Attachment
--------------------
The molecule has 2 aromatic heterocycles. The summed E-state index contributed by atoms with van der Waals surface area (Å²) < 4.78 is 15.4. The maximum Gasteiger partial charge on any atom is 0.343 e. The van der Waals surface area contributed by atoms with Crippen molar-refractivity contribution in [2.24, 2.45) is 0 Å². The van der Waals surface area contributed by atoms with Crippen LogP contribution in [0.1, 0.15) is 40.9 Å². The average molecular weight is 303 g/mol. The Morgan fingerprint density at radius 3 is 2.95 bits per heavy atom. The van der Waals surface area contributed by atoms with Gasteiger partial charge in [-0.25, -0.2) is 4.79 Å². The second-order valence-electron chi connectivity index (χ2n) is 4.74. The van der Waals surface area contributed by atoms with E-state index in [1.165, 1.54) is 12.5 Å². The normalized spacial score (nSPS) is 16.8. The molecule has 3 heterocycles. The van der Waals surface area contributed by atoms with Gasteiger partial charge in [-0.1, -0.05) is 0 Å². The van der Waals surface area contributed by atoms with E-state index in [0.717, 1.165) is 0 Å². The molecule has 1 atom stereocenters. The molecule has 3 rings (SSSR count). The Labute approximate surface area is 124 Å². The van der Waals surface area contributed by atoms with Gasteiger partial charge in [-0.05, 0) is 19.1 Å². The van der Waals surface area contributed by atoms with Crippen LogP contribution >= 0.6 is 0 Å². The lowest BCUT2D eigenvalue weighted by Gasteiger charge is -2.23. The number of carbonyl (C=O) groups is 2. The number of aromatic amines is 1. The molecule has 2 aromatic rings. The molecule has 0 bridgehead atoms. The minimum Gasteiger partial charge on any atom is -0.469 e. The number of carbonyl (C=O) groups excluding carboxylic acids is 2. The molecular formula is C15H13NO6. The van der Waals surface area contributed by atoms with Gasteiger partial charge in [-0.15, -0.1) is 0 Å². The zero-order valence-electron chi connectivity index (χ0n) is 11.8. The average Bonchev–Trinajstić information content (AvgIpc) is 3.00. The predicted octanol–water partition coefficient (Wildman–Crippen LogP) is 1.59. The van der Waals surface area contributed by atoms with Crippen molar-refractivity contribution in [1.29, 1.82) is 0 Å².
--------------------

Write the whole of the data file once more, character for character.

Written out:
The molecule has 2 aromatic heterocycles. The summed E-state index contributed by atoms with van der Waals surface area (Å²) < 4.78 is 15.4. The maximum Gasteiger partial charge on any atom is 0.343 e. The van der Waals surface area contributed by atoms with Crippen molar-refractivity contribution in [2.24, 2.45) is 0 Å². The van der Waals surface area contributed by atoms with Crippen LogP contribution in [0.1, 0.15) is 40.9 Å². The average molecular weight is 303 g/mol. The Morgan fingerprint density at radius 3 is 2.95 bits per heavy atom. The van der Waals surface area contributed by atoms with Gasteiger partial charge in [-0.25, -0.2) is 4.79 Å². The second-order valence-electron chi connectivity index (χ2n) is 4.74. The van der Waals surface area contributed by atoms with E-state index in [1.165, 1.54) is 12.5 Å². The normalized spacial score (nSPS) is 16.8. The molecule has 3 heterocycles. The van der Waals surface area contributed by atoms with Gasteiger partial charge in [-0.1, -0.05) is 0 Å². The van der Waals surface area contributed by atoms with E-state index in [0.717, 1.165) is 0 Å². The molecule has 1 atom stereocenters. The molecule has 3 rings (SSSR count). The Labute approximate surface area is 124 Å². The van der Waals surface area contributed by atoms with Gasteiger partial charge in [-0.05, 0) is 19.1 Å². The van der Waals surface area contributed by atoms with Crippen LogP contribution >= 0.6 is 0 Å². The lowest BCUT2D eigenvalue weighted by Gasteiger charge is -2.23. The number of carbonyl (C=O) groups is 2. The number of aromatic amines is 1. The molecule has 2 aromatic rings. The molecule has 0 bridgehead atoms. The minimum Gasteiger partial charge on any atom is -0.469 e. The number of carbonyl (C=O) groups excluding carboxylic acids is 2. The molecular formula is C15H13NO6. The van der Waals surface area contributed by atoms with Gasteiger partial charge in [-0.15, -0.1) is 0 Å². The zero-order valence-electron chi connectivity index (χ0n) is 11.8. The average Bonchev–Trinajstić information content (AvgIpc) is 3.00. The predicted octanol–water partition coefficient (Wildman–Crippen LogP) is 1.59. The van der Waals surface area contributed by atoms with Crippen molar-refractivity contribution in [1.29, 1.82) is 0 Å².